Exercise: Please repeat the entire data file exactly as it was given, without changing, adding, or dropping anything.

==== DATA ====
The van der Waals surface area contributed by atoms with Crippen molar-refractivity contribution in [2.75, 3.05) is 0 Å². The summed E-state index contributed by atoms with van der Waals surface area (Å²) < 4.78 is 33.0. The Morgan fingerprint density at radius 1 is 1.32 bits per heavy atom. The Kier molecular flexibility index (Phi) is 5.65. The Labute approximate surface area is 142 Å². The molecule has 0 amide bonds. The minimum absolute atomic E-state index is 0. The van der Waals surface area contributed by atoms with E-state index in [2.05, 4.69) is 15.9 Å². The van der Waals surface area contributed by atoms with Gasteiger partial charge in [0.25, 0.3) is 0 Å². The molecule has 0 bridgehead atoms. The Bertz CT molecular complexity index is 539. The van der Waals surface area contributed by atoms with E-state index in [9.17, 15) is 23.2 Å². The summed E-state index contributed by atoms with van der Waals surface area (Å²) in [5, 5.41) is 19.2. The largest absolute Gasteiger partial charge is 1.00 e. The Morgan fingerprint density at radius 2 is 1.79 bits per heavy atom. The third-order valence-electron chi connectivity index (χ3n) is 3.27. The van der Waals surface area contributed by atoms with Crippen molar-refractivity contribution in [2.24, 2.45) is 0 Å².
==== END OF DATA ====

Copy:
The van der Waals surface area contributed by atoms with Crippen molar-refractivity contribution in [2.75, 3.05) is 0 Å². The summed E-state index contributed by atoms with van der Waals surface area (Å²) < 4.78 is 33.0. The Morgan fingerprint density at radius 1 is 1.32 bits per heavy atom. The Kier molecular flexibility index (Phi) is 5.65. The Labute approximate surface area is 142 Å². The molecule has 0 amide bonds. The minimum absolute atomic E-state index is 0. The van der Waals surface area contributed by atoms with E-state index in [2.05, 4.69) is 15.9 Å². The van der Waals surface area contributed by atoms with Gasteiger partial charge in [0.25, 0.3) is 0 Å². The molecule has 0 bridgehead atoms. The Bertz CT molecular complexity index is 539. The van der Waals surface area contributed by atoms with E-state index in [9.17, 15) is 23.2 Å². The summed E-state index contributed by atoms with van der Waals surface area (Å²) in [5, 5.41) is 19.2. The largest absolute Gasteiger partial charge is 1.00 e. The Morgan fingerprint density at radius 2 is 1.79 bits per heavy atom. The third-order valence-electron chi connectivity index (χ3n) is 3.27. The van der Waals surface area contributed by atoms with Crippen molar-refractivity contribution in [2.24, 2.45) is 0 Å².